Parts are separated in a vibratory bowl and fed by a conveyor belt to a round table with 72 individual pneumatic grippers, as shown in Fig. 1(a). The diameter of the round table is approximately one meter. Each part is gripped at the shell surface and placed on a sample tray. The tray is mounted directly to the measurement head (b). During the measurement, the gripper opens slightly to decouple test sample and measurement head from the handling system mechanically. Additionally, the measurement head with sample holder is mounted on an actively controlled pneumatically vibration damped table to decouple measurements from high frequency floor vibrations ($ \gt {20}\,\,{\rm Hz}$). Due to short exposure times for image acquisition, which are in the range between 5 ms and 10 ms, vibrations at frequencies below 20 Hz are less critical.

The cycle time of the inspection process of each part is 1 s. 750 ms are necessary to grip a part, move to the next round table position, and drop the part on the sample tray. After opening the gripper over the sample tray, the part drops only 100 µm. Nevertheless, investigations of interference contrast have shown that a waiting time of additionally 150 ms is necessary for complete stop of sample motion. As a result, less than 100 ms remain for the complete surface measurement if the inspection is running in production cycle as required.

 figure: Fig. 2.

Fig. 2. (a) Sketch of the setup: Multiple laser sources are selected by a fiber switch inside the laser system (1). Single frequency laser light is guided by a single-mode polarization maintaining fiber to the measurement head (2) where the beam is expanded and coupled into a temporally phase-shifting interferometer. Both, laser system and measurement head are controlled by a PC (3). (b) Electrical control signals of the main devices during a complete measurement cycle compared to the production cycle of one second.

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B. Optical Setup

Figure 2 shows the complete HoloTop digital multiwavelength holographic measurement system, which consists of three basic units: (1) a multilaser system, (2) a PC with I/O interface, frame grabber and GPU, and (3) a measurement head.

In detail, three stabilized diode lasers emit the light of wavelengths between 633 and 638 nm. For good interferogram contrast, the lasers have to work in single-frequency and single-mode operation. The resulting synthetic wavelengths range from 80 µm to 1 mm. For these synthetic wavelengths, negative effects resulting from speckle decorrelation are negligible as surface roughness of the samples is two orders of magnitudes smaller than the synthetic wavelengths [9]. Each of the three laser sources is temperature controlled to avoid frequency drifts and mode hopping. The laser beams are coupled into fibers and connected to a fiber switch, which enables fast selection of the individual wavelengths for the measurement. Switching duration is specified to be less than 7 ms. The fiber switch is electrically connected to an output channel of a real-time I/O interface PC card so that the PC software can choose an individual laser source. The laser light is guided via a polarization-maintaining, single-mode glass fiber to the measurement head. After leaving the optical fiber inside the measurement head, the beam is divided into object and reference beam by a beam splitter cube, with both beams being expanded by a lens to fit the size of the object and the camera chip, respectively. The reference beam is deflected by a mirror mounted on a piezoelectric actuator, which is connected to an output channel of the same I/O interface PC card. Thus, the phase of the reference beam can be controlled by the PC software by moving the mirror slightly in the maximum range of one wavelength and executing temporal phase shifting [10]. The object beam illuminates the test sample. An objective lens images the light scattered by the sample onto the camera sensor where it is superimposed with the reference beam. A digital camera with a 12 MP CMOS sensor and Coax Press interface to the PC records three phase-shifted interferograms at each of the three wavelengths. In total, nine images with a square region of interest of ${3072} \times {3072}\,\,{\rm{pixels}}$ are captured within 60 ms and digitized with 10-bit resolution. The whole measurement process is controlled by PC software and triggered via a real-time I/O interface PC card. Additionally, the PC is equipped with a graphics processing unit (GPU) to accelerate reconstruction of the wavefront and image processing by using compute unified device architecture (CUDA) from Nvidia. The right image of Fig. 2(b) visualizes the electrical control signals of the main devices during a complete measurement cycle compared to the production cycle of one second depicted at the bottom. The whole data acquisition takes place in less than a tenth of the production cycle.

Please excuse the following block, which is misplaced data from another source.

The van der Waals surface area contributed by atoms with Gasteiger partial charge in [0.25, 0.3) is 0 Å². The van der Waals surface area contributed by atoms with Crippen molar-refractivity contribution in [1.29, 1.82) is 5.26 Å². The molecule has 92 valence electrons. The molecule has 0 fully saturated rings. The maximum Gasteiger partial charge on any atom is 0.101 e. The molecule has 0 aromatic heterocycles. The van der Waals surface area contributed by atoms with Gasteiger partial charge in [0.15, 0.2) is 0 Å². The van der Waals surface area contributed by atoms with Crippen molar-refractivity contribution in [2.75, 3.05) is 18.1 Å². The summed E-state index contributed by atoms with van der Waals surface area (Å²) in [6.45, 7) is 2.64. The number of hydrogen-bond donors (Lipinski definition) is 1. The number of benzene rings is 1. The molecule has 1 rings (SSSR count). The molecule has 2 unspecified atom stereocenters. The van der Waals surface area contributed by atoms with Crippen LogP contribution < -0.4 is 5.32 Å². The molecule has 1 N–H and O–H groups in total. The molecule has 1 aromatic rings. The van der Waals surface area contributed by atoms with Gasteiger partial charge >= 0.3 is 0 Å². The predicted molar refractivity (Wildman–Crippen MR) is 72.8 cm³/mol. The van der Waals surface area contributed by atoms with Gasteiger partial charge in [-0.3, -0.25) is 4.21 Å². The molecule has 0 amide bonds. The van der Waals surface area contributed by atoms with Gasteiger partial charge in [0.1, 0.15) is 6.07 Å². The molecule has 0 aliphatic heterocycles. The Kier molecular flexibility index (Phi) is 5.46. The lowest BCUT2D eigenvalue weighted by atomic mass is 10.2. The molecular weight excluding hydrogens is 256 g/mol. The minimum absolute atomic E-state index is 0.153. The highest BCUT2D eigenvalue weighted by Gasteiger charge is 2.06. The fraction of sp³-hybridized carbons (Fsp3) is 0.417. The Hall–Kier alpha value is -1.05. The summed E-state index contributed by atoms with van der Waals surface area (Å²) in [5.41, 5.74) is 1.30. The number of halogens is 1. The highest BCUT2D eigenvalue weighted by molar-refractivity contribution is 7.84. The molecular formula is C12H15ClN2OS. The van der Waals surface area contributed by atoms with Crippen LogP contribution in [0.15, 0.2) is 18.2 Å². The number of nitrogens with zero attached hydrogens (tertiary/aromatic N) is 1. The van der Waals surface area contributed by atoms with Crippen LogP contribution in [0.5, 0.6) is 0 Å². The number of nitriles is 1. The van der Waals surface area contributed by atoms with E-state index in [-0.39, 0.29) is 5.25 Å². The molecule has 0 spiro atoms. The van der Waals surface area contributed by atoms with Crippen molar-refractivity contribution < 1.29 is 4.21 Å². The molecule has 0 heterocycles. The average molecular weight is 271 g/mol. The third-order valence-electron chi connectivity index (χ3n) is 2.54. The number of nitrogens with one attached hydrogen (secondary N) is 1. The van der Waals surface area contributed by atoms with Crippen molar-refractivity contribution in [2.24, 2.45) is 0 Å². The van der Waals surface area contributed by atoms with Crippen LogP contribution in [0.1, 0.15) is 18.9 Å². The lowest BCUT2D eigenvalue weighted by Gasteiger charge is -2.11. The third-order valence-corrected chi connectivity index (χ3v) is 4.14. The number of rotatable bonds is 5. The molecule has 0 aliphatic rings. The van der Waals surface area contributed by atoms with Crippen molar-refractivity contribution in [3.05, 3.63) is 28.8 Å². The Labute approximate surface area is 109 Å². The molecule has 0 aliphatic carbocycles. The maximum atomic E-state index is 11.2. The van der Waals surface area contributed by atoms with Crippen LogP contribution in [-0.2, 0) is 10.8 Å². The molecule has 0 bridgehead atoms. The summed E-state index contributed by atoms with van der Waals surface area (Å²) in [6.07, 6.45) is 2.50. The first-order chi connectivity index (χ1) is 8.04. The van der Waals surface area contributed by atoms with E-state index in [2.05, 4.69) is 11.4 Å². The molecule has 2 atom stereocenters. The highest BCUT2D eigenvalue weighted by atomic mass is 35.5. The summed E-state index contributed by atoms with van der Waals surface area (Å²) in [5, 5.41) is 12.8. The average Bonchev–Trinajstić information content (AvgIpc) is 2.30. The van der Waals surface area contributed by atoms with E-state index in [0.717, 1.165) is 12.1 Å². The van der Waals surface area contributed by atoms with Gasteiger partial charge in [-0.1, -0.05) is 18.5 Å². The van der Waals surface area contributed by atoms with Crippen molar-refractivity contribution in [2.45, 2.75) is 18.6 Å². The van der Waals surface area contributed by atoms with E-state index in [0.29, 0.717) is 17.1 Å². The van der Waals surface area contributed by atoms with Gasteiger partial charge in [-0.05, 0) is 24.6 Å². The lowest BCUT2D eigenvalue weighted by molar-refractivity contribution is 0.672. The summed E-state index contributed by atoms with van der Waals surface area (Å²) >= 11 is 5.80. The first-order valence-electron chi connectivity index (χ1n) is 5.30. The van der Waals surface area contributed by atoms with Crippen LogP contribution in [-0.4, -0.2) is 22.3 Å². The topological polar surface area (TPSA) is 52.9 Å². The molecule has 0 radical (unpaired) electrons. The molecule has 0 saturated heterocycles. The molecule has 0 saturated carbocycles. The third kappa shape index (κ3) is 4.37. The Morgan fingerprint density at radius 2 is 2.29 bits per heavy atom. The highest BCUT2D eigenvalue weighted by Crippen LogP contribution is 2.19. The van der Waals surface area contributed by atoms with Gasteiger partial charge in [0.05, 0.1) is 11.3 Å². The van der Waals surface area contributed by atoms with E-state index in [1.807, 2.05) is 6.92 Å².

In the design of the interferometer, it was ensured that the housing has a maximum stiffness and low vibration level. The first eigenfrequency of vibration is at 605 Hz. Figure 3 shows a photo of the interferometer with all components (a) and a simulation of the spatial vibration amplitude distribution of the first eigenfrequency after simulated pulse excitation (b). The additional case cover was not simulated, but improves the interferometer’s stiffness further.